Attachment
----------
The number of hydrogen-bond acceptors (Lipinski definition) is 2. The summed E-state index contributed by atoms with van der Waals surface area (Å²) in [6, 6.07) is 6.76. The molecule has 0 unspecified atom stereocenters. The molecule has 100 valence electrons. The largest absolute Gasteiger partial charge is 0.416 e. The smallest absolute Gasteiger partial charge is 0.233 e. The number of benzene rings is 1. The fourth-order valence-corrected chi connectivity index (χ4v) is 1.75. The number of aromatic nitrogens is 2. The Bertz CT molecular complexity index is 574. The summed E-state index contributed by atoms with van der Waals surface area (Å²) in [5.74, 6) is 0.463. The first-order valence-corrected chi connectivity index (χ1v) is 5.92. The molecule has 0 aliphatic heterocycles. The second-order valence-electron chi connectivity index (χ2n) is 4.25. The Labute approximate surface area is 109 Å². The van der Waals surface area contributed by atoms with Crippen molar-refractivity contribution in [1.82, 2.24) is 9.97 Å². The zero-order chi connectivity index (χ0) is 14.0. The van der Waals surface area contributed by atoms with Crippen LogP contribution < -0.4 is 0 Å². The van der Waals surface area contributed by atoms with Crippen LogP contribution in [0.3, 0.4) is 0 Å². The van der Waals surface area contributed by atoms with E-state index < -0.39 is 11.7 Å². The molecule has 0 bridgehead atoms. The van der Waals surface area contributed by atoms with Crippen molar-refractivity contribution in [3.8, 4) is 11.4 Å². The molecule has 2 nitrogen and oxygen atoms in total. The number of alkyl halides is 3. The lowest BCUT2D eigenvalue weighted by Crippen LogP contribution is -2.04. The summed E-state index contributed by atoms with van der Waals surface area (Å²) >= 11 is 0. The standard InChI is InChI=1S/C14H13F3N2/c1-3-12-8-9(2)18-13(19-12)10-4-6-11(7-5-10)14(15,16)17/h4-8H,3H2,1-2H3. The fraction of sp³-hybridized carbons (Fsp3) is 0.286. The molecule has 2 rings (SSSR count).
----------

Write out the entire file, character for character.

The number of hydrogen-bond acceptors (Lipinski definition) is 2. The summed E-state index contributed by atoms with van der Waals surface area (Å²) in [6, 6.07) is 6.76. The molecule has 0 unspecified atom stereocenters. The molecule has 100 valence electrons. The largest absolute Gasteiger partial charge is 0.416 e. The smallest absolute Gasteiger partial charge is 0.233 e. The number of benzene rings is 1. The fourth-order valence-corrected chi connectivity index (χ4v) is 1.75. The number of aromatic nitrogens is 2. The Bertz CT molecular complexity index is 574. The summed E-state index contributed by atoms with van der Waals surface area (Å²) in [5.74, 6) is 0.463. The first-order valence-corrected chi connectivity index (χ1v) is 5.92. The molecule has 0 aliphatic heterocycles. The second-order valence-electron chi connectivity index (χ2n) is 4.25. The Labute approximate surface area is 109 Å². The van der Waals surface area contributed by atoms with Crippen molar-refractivity contribution in [1.82, 2.24) is 9.97 Å². The zero-order chi connectivity index (χ0) is 14.0. The van der Waals surface area contributed by atoms with Crippen LogP contribution < -0.4 is 0 Å². The van der Waals surface area contributed by atoms with Crippen LogP contribution in [0.3, 0.4) is 0 Å². The van der Waals surface area contributed by atoms with E-state index < -0.39 is 11.7 Å². The molecule has 0 bridgehead atoms. The van der Waals surface area contributed by atoms with Crippen molar-refractivity contribution in [3.8, 4) is 11.4 Å². The molecule has 2 nitrogen and oxygen atoms in total. The number of alkyl halides is 3. The lowest BCUT2D eigenvalue weighted by Crippen LogP contribution is -2.04. The summed E-state index contributed by atoms with van der Waals surface area (Å²) >= 11 is 0. The standard InChI is InChI=1S/C14H13F3N2/c1-3-12-8-9(2)18-13(19-12)10-4-6-11(7-5-10)14(15,16)17/h4-8H,3H2,1-2H3. The fraction of sp³-hybridized carbons (Fsp3) is 0.286. The molecule has 2 rings (SSSR count).